This morning, I had to dig into my archives to find a previously published post, of which I will share some this morning. I needed to read it again this morning, and to take it to heart!

Make every effort to live in peace with everyone and to be holy; without holiness no one will see the Lord. See to it that no one falls short of the grace of God and that no bitter root grows up to cause trouble and defile many.” (Hebrews 12:14-15) We are responsible to show the grace of God to everyone we meet, ridding ourselves of unforgiveness, letting go of our feelings of resentment, laying down our “right” to get even, and allowing God to deal with the person who has hurt us. We must choose forgiveness. We don’t want to lead anyone away from God or build a wall of bitterness and regret between our hearts and the Lord. We must always choose to show His mercy to others so we can truly be His representatives in the world.

The good news is, anyone can overcome a bitter spirit. God encourages us to deal with it. He says in Ephesians 4:31, “Get rid of all bitterness, rage and anger, brawling and slander, along with every form of malice.” The Bible is so practical and clear that if we take what God teaches us about overcoming bitterness and apply it, we can be free of the bondage of bitterness.

Bitterness is that hateful, spiteful sourness in the heart that creeps in when you have been, or think you have been, maliciously wronged. If you’ve ever had a difficult experience with someone who made you mad, and you resented it, held on to it–you know how bad it tasted spiritually, and in your mind it raised hateful feelings and thoughts. That is bitterness, and God’s Word has something to say about it. Bitterness can be an unseen enemy, growing like a tumor in your mind and in your spirit. The Bible says we should look out for it. Just because we don’t see it, doesn’t mean it’s not there. Bitterness is the unharvested fruit of anger, and in time it will show itself. As Numbers 32:23 says, “Be sure that your sin will find you out.”

How do you deal with bitterness against others? One thing you must do is to keep your anger temporary. In Ephesians 4:26 God tells us we should not let the sun go down on our anger. If you’re mad at somebody today, you should get it settled before the sun goes down. If it goes down and you don’t deal with it, it will simmer all night, and tomorrow there’s a good chance you’ll be twice as angry and bitter about it as you are today.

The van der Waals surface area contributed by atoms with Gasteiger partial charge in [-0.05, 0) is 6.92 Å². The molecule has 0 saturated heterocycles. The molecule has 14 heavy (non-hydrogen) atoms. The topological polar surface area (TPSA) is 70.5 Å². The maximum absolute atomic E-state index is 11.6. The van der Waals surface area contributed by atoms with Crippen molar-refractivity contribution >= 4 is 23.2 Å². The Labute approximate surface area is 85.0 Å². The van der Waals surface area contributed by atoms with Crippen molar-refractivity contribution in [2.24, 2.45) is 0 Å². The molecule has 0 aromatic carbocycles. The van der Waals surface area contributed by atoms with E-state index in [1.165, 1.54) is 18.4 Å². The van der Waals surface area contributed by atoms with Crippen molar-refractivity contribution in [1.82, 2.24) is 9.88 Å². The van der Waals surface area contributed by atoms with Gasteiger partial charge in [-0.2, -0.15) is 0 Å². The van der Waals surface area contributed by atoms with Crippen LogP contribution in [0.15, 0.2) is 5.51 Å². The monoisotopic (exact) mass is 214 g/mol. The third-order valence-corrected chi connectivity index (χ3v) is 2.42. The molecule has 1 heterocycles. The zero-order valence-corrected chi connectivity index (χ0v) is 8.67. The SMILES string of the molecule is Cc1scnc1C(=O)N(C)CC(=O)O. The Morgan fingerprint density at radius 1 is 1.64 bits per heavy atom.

Another crucial area is the tongue. The Bible reminds us that though the tongue is a little instrument, it causes a lot of problems. You can’t get into trouble for something you didn’t say. That’s why it’s so often best to mentally stamp “N.C.” on things you hear or observe. Do you know what that is? “No Comment.” You can keep out of trouble that way. Watch your words. A sharp tongue is a tool that grows keener with use. Watch it. (See Taming the Tongue)

We can also pursue peace. “Make every effort to live in peace with all men.”–Heb.12:14. “Seek peace and pursue it.”–1 Pet.3:11. We must chase after peace, like a dog after a fox! Go for it! In Philippians 4:5 we are commanded, “Let your gentleness be evident to all.” Be gentle–not to most people, or to some, but to all of them. Live gently. Pursue peace.

There’s something else: Forgive and forget. How can you forget something negative that’s stuck in your mind? The Bible says God remembers our sins no more. So how can God forget something when He is omniscient? How can He know everything and still forget? Here’s the secret: When you forgive and forget, the forgetting means that you, like God, don’t hold that wrongdoing to the offender’s account. God forgets the charge against us; He remembers it no more. Oh, He knows about it, just as you do, but He will never bring it up again. That’s what we are to do. Don’t fish in the pond of history. Leave it there.

A person who has an unforgiving spirit is always the real loser, much more so than the one against whom the grudge is held. Unforgiveness, by its very nature, prevents individuals from following through on many of the specifics of the Christian life and practically necessitates that they walk by the flesh rather than by the Spirit. The destructive nature of an unforgiving spirit is such that it is not limited to one relationship. Resentment and other negative feelings spill over into other relationships. This is the second reason a person with an unforgiving spirit loses out in life.

The third reason a person with an unforgiving spirit loses out in life is closely tied to the other reasons. When a person is wronged in some way, whether in marriage, business, friendship, or some other relationship, a feeling of rejection occurs. There is a fourth reason an unforgiving spirit can devastate a life. Since the person with the unforgiving spirit is usually waiting for the other person to make restitution, a great deal of time may go by. During this time, fleshly patterns of behavior and incorrect thought processes develop. Even after an unforgiving spirit is corrected, the side effects can take years to deal with, especially in the area of relationships.

Yesterday I was hurt, offended, and I began to harbor anger. I didn’t let it go. I found that I was still angry this morning, even more so. Holding on to that anger goes against what Jesus taught us. My prayer this moment is: Lord, I forgive (name of person) for (name the specifics). I take the authority over the Enemy, and in the Name of Jesus Christ and by the power of His Holy Spirit, I take back the ground I have allowed Satan to gain in my life because of my attitude toward (the person), and I give this ground back to Jesus Christ. Lord right now I ask for your help to “demolish arguments and every pretension that sets itself up against the knowledge of God, and we take captive every thought to make it obedient to Christ.” (2 Cor. 10:5)